"The Other Guys" is that rare thing, a goofball summer buddy comedy that actually delivers. The movie is a return to form for Will Ferrell, who finally reins in the idiot frenzy he's so often deployed in the past (most recently in last year's dismal "Land of the Lost") and — an added blessing — shows no skin, either. It's also a breakthrough for Mark Wahlberg, who dipped a toe into the comedy waters of "Date Night," but here makes a sizeable splash. Wahlberg isn't an all-out clown in the Ferrell style, but his careful restraint in this picture — his comic simmering and his lag-timed reactions — is just as funny in a different way.
The stars play Allen Gamble and Terry Hoitz, two New York City police detectives stuck in the paper-pushing backwaters of their department while a pair of more charismatic cops (Dwayne Johnson and Samuel L. Jackson in fleeting cameos) get all the action, and the headlines. Allen (Ferrell) is a forensic accountant — he loves paperwork. His partner Hoitz (Wahlberg) hates it — but his career was sidelined after he accidentally shot Yankees star Derek Jeter one night. ("You shoulda shot A-Rod," another cop snipes.) Then these two stumble onto a big Wall Street financial scam — a Ponzi scheme being run by an English investment mogul named Ershon (Steve Coogan). If Allen and Terry can crack this case, career resuscitation will surely follow.
This thicket of financial shenanigans is the movie's most strained element — it's essentially a platform for the filmmakers to lecture the audience about the evils of capitalism. (Addressing a business audience, Ershon cackles, "Live for excess — it is the American way.") As always, though, this rote Hollywood moralizing sits awkwardly in a big-budget film, especially one starring a man who reportedly makes $20-million a picture.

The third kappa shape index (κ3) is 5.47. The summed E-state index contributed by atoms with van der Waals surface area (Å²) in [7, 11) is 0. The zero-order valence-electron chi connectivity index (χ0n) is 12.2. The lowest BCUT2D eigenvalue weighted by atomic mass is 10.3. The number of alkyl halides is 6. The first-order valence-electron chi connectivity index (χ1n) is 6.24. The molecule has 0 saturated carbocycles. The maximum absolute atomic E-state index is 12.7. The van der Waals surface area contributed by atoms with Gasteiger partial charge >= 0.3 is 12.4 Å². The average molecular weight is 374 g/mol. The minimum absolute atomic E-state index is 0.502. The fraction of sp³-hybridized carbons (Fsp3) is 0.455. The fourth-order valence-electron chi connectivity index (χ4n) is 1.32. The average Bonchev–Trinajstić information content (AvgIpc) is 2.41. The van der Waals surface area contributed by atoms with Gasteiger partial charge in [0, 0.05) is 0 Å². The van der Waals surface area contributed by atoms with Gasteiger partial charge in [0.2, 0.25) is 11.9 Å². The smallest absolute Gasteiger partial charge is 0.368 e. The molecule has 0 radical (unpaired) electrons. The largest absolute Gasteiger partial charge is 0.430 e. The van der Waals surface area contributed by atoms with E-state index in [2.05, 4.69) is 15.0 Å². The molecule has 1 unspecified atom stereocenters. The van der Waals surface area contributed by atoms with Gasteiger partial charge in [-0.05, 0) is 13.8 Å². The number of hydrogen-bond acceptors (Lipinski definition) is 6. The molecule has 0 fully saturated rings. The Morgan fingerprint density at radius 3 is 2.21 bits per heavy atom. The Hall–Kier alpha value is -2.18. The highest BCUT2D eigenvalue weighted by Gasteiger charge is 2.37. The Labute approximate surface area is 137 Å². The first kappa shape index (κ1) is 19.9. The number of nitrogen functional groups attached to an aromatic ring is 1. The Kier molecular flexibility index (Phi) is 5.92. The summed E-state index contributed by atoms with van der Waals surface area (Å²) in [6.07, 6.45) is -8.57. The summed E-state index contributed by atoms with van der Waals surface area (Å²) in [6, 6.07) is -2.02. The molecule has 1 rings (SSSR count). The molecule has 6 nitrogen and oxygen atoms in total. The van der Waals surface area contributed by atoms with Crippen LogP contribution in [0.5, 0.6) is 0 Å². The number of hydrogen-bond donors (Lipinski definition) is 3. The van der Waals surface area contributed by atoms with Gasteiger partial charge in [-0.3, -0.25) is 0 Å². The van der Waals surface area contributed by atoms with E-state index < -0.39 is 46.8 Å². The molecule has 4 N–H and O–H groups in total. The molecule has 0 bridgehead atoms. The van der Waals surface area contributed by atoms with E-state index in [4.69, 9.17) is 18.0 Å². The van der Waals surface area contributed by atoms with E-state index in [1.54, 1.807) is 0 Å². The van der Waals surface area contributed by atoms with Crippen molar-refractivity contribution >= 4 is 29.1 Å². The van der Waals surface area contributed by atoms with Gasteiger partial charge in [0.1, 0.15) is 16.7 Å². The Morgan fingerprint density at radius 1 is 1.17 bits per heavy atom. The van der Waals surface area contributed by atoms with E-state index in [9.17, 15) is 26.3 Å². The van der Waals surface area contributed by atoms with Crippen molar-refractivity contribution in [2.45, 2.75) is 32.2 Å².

The high-finance plot is in any case a distraction that's generally obscured by the laugh-bombs going off all around it. Allen is endlessly castigated by his fellow cops as an overgrown sissy (drives a Prius, loves the Little River Band), but he's also, inexplicably, a major chick magnet. (Taking Terry to his home, he warns that his wife is something of a dog: "She's a big old broad." Then she turns out to be played by the definitively un-doglike Eva Mendes.) He has also written a downloadable app called Faceback — scan in the back of someone's head and it shows you the face. The script, by director Adam McKay and Chris Henchy, also provides some nifty business for the boys' boss, Chief Mauch (Michael Keaton), who moonlights as a sales clerk at Bed, Bath & Beyond, and is prone to converse in TLC lyrics (a joke that's milked a little too much). It's good to have Keaton back in the big-time, and in solid comic form; he's been away too long.
The movie is a full-throated parody of the urban action genre: many cars crash, many bullets fly, and a whole lot of stuff blows up. But even the pandemonium has a comic shape. (The sequence in which a helicopter attack is repelled by a blizzard of golf balls is explosively funny.) And the ricocheting one-liners rise above even the most clamorous mayhem. When Terry erupts in frustration over being a desk-job drone — "I'm a peacock! You gotta let me fly!" — the movie earns the highest possible praise for this sort of project: It's a truly ridiculous picture.
Don't miss Kurt Loder's review of "Middle Men," also new in theaters this week.
Check out everything we've got on "The Other Guys."
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